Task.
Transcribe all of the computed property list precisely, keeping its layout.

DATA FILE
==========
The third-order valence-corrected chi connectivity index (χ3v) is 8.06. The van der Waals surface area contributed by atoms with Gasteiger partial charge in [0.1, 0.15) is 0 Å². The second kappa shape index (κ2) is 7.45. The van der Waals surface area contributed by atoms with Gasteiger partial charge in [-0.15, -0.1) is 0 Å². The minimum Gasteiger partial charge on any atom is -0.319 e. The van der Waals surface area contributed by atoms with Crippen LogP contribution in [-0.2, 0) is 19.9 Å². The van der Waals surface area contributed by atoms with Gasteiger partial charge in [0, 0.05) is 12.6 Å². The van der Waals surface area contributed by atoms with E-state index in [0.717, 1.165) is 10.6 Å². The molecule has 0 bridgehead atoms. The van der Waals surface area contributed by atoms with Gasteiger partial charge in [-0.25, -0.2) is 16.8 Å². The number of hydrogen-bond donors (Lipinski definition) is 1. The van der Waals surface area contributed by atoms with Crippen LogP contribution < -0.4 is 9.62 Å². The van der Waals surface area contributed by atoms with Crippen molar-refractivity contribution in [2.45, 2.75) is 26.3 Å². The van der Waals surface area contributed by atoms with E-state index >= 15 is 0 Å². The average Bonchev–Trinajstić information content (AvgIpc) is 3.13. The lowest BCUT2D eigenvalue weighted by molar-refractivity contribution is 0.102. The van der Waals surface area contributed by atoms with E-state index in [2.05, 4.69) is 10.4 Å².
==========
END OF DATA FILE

The third-order valence-corrected chi connectivity index (χ3v) is 8.06. The van der Waals surface area contributed by atoms with Gasteiger partial charge in [0.1, 0.15) is 0 Å². The second kappa shape index (κ2) is 7.45. The van der Waals surface area contributed by atoms with Gasteiger partial charge in [-0.15, -0.1) is 0 Å². The minimum Gasteiger partial charge on any atom is -0.319 e. The van der Waals surface area contributed by atoms with Crippen LogP contribution in [-0.2, 0) is 19.9 Å². The van der Waals surface area contributed by atoms with Gasteiger partial charge in [0, 0.05) is 12.6 Å². The van der Waals surface area contributed by atoms with E-state index in [0.717, 1.165) is 10.6 Å². The molecule has 0 bridgehead atoms. The van der Waals surface area contributed by atoms with Gasteiger partial charge in [-0.25, -0.2) is 16.8 Å². The number of hydrogen-bond donors (Lipinski definition) is 1. The van der Waals surface area contributed by atoms with Crippen LogP contribution < -0.4 is 9.62 Å². The van der Waals surface area contributed by atoms with Crippen molar-refractivity contribution in [2.45, 2.75) is 26.3 Å². The van der Waals surface area contributed by atoms with E-state index >= 15 is 0 Å². The average Bonchev–Trinajstić information content (AvgIpc) is 3.13. The lowest BCUT2D eigenvalue weighted by molar-refractivity contribution is 0.102. The van der Waals surface area contributed by atoms with E-state index in [2.05, 4.69) is 10.4 Å².